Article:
Girls lead boys in academic achievement globallyJanuary 26th, 2015 in Other Sciences / Social Sciences
Geary determined that girls outperform boys in educational achievement in 70 percent of the countries they studied, regardless of the level of gender, political, economic or social equality.
Considerable attention has been paid to how boys' educational achievements in science and math compare to girls' accomplishments in those areas, often leading to the assumption that boys outperform girls in these areas. Now, using international data, researchers at the University of Missouri and the University of Glasgow in Glasgow, Scotland, have determined that girls outperform boys in educational achievement in 70 percent of the countries they studied—regardless of the level of gender, political, economic or social equality.
"We studied the educational achievement levels of 1.5 million 15-year-olds from around the world using data collected between 2000 and 2010," said David Geary, Curators Professor of Psychological Sciences in the College of Arts and Science at MU. "Even in countries where women's liberties are severely restricted, we found that girls are outperforming boys in reading, mathematics, and science literacy by age 15, regardless of political, economic, social or gender equality issues and policies found in those countries."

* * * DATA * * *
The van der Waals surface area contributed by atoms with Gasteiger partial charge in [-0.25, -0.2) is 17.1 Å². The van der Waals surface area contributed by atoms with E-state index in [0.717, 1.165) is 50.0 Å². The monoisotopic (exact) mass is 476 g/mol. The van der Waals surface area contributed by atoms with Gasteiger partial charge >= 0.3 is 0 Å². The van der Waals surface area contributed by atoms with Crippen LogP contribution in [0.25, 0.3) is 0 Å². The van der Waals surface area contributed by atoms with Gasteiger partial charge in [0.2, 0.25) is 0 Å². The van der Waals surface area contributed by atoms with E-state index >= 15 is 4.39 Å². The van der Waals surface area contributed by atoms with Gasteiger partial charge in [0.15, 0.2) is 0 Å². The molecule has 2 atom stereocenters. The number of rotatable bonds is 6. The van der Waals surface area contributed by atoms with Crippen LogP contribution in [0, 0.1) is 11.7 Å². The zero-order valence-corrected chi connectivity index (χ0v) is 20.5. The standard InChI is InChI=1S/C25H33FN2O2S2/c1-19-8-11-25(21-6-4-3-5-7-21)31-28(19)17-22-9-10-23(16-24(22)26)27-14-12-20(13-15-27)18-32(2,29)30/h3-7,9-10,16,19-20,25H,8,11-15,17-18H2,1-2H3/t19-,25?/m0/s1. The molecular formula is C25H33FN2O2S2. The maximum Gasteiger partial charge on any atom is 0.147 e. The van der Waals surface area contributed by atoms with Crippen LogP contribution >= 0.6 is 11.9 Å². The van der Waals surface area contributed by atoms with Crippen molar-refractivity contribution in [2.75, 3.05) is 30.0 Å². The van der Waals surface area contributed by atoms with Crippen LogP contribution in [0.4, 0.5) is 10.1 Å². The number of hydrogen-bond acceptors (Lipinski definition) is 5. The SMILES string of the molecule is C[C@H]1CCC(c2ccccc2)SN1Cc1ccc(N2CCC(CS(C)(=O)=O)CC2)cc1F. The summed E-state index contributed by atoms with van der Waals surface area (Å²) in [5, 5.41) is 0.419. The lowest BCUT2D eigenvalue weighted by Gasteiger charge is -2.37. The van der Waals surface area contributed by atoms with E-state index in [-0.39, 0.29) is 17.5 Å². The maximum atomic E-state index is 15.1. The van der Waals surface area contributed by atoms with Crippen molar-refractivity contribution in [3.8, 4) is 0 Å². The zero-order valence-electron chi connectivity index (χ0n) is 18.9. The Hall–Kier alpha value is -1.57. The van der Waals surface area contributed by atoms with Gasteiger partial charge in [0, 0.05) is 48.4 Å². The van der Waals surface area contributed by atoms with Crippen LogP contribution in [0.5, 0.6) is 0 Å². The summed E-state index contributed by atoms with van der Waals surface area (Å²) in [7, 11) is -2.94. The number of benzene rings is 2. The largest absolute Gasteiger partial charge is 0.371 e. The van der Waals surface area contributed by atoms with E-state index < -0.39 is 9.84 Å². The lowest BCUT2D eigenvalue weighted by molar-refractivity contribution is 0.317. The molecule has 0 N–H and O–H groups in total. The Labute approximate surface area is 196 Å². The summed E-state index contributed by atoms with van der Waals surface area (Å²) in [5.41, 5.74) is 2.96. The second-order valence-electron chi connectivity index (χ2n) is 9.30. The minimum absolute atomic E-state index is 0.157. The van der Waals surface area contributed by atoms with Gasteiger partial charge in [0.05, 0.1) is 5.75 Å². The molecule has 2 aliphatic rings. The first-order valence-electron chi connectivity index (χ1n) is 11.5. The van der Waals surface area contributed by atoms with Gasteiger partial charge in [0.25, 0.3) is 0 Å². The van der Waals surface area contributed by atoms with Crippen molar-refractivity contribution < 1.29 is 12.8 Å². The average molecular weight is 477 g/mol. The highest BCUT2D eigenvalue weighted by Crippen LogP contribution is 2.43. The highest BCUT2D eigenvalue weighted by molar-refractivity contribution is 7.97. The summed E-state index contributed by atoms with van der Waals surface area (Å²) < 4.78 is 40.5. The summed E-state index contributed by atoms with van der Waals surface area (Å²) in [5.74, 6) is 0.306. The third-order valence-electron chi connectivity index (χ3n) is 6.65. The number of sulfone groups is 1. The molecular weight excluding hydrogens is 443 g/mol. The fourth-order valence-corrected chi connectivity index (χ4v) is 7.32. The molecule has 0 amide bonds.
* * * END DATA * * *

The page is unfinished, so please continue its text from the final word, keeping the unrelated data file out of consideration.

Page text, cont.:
According to the data, boys fall behind girls in overall achievement across reading, mathematics, and science in 70 percent of the countries studied. Boys outperform girls in only three countries or regions: Colombia, Costa Rica and the Indian state, Himachal Pradesh. Boys and girls had similar educational achievements in the United States and United Kingdom.
In countries known for relatively low gender equality ratings, such as Qatar, Jordan and the United Arab Emirates, the educational achievement gap is relatively large and favors girls.